In agreement with previous studies, the importance of functional status in the prediction of mortality was shown. A higher prevalence of immobility was observed among the patients who died, and, after multivariate analysis, this diagnosis was confirmed as an independent factor associated with higher mortality. Similar results were reported by another study that, after analyzing 353 elderly patients, verified that functional impairment at admission was strongly correlated to death.21 The comparison of immobility with other widely employed functionality status measures is necessary. Further studies using the Functional Independence Measure (FIM)34 and the Katz functionality scale35 are being conducted to investigate this issue.
Our results confirmed the association between higher mortality rates and malnutrition, a common condition among hospitalized older patients. Poor nutritional condition has already been established as an independent predictor of bad prognosis at admission, and this association is not exclusively due to illness severity, comorbidities, or functional impairment.36 More specifically, diminished levels of serum albumin, besides implying higher in-hospital mortality levels,37 are also associated with death in the general elderly population.33 In agreement with our findings, other authors37 have described higher in-hospital mortality among geriatric patients with albumin levels lower than 3.3 mg/dL at admission. Additionally, other researchers have documented a correlation between mortality at one year following discharge and albumin levels lower than 3.5 mg/dL at admission.12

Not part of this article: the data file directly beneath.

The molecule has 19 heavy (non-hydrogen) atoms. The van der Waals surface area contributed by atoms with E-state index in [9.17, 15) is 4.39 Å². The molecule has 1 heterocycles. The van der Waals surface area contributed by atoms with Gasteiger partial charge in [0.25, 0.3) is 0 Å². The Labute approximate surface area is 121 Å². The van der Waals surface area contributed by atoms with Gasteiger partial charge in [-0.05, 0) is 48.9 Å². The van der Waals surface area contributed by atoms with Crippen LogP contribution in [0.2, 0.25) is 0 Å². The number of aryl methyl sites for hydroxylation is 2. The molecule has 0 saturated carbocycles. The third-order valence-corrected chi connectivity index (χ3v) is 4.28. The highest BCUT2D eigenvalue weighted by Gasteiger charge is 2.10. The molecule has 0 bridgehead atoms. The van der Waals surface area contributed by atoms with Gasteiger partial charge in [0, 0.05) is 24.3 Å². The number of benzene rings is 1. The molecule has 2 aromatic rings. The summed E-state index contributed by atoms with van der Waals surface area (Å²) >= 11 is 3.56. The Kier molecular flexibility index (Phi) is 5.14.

This study also showed that neoplastic disease diagnoses, whether already established at admission or given later during hospital stay, were associated with death. It is important to note that many of the patients diagnosed with cancer had metastases at admission, which could explain the elevated mortality rate in that population.
Having a history of heart failure was also associated with higher mortality. It is known that patients aged 70 years and over who suffer from heart failure have a poorer prognosis, with a greater number of them dying within a year, when compared to younger individuals.38 Comorbidities are a key factor in mortality prediction among older in-patients, and heart failure has been described and corroborated by our study as one of the strongest influences on these individuals' outcomes.38
The evaluation of clinical severity by physiological criteria is essential when predicting the mortality of older hospitalized individuals. Our study verified that creatinine level at admission is an independent mortality predictor in this population.16